The Brain Dancing Festival, a celebration of creativity in autism, is a series of creative events in Oxford, organised by the charity Autism Family Support Oxfordshire. An important part of it is the art exhibition at The North Wall which continues until the 2nd of April.
Neurodiversity can be thought of as brains dancing to different tunes, each of us with our own personal rhythm driving the pulse of our lives. It’s a celebration of the richness of difference, an acceptance of the value this adds to all our lives.
As an autistic woman myself I am committed to the goals of the neurodiversity movement, in particular the idea that everybody has something to offer, that our very differences are a source of creative potential.
So it was with a great sense of excitement that I accepted an invitation to attend the private viewing of Brain Dancing, an exhibition featuring works by artists either on the autism spectrum or having family connections to somebody autistic.
I’d never experienced a private viewing before so I had little idea what to expect. I’d seen several TV and movie scenes resembling cocktail parties that people attended to be seen but something told me reality would be somewhat different.
I arrived a little late, a result of the combination of parking the wrong side of the city and the bus services being disrupted by a traffic accident-related road closure. Walking in through the door I was greeted by the welcome sight of man bearing a tray of drinks.
I looked around; I was glad to see that my decision to dress casually fit in with the relaxed atmosphere. There were probably between 40 and 50 people there, most of whom I didn’t know, but I found myself by happy accident standing next to someone familiar, Stu Allsopp. I said hello and we chatted easily for a few minutes between the introductory talk by Gita Lobo, manager of the exhibition’s organiser, local charity Autism Family Support Oxfordshire, before a video presentation started.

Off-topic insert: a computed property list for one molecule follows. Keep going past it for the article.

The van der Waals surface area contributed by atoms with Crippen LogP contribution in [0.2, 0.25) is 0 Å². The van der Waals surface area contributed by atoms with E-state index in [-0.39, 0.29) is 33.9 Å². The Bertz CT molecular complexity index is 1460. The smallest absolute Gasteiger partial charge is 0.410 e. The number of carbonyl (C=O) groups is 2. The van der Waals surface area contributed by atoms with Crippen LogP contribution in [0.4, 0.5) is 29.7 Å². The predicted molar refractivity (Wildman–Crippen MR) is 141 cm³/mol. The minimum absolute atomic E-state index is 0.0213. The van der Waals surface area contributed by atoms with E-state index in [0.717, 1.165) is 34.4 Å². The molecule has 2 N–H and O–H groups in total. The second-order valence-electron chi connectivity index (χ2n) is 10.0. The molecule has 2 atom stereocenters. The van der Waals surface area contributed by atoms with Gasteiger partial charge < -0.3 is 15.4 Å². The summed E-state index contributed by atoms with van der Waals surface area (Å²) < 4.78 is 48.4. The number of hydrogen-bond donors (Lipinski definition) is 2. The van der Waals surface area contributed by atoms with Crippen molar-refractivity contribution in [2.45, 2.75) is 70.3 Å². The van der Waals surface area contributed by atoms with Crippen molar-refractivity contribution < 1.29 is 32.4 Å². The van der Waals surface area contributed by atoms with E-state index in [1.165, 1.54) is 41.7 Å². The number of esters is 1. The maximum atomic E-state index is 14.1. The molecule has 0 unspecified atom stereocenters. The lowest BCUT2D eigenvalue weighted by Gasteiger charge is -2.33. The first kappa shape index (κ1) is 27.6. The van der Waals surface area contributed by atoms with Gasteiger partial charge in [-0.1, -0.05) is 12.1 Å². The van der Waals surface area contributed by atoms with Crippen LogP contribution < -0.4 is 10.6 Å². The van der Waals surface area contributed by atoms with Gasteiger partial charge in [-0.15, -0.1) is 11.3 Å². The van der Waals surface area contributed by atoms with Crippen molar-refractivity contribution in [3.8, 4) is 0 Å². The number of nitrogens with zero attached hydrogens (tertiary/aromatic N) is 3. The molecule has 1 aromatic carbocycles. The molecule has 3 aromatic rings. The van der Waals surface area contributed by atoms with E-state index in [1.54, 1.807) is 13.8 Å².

After a brief fight against the technology we were treated to a short film that described the work of the charity and showed a few of the children and families being helped. It was a strong, clear message of respect and acceptance, providing support to young autistic people and their families to help them fulfill their potential.
I had realised while watching the film that I was standing directly behind my good friend, participating artist and curator of the exhibition, the wonderful Sonia Boué who had tended the invitation to me.
She told me I had missed meeting her fellow artists from Magdalen Road Studio, Katie Taylor and Kate Hammersley, who had been looking forward to seeing me; it was lovely to hear that people had been keen to meet me but disappointing that I’d not got there early enough to see them. But as compensation I did receive an invitation to the private viewing of Kate Hammersley’s upcoming exhibition at Wolfson College.
And so to the exhibition itself, a varied sampling of artistic expression demonstrating the creative influence of autism. I decided to work my way around the exhibits starting by the door where I had come in. After all, having a structure to activities is reassuring.
I began with Sonia’s works. First was the iconic handbag recalling Barcelona in a Bag above a painting titled Departure, a multi-layered and fascinatingly-textured painting: I spent some time examining it closely, becoming lost in the minute detail of its strata. I found myself wanting to touch it and experience the different textures more directly.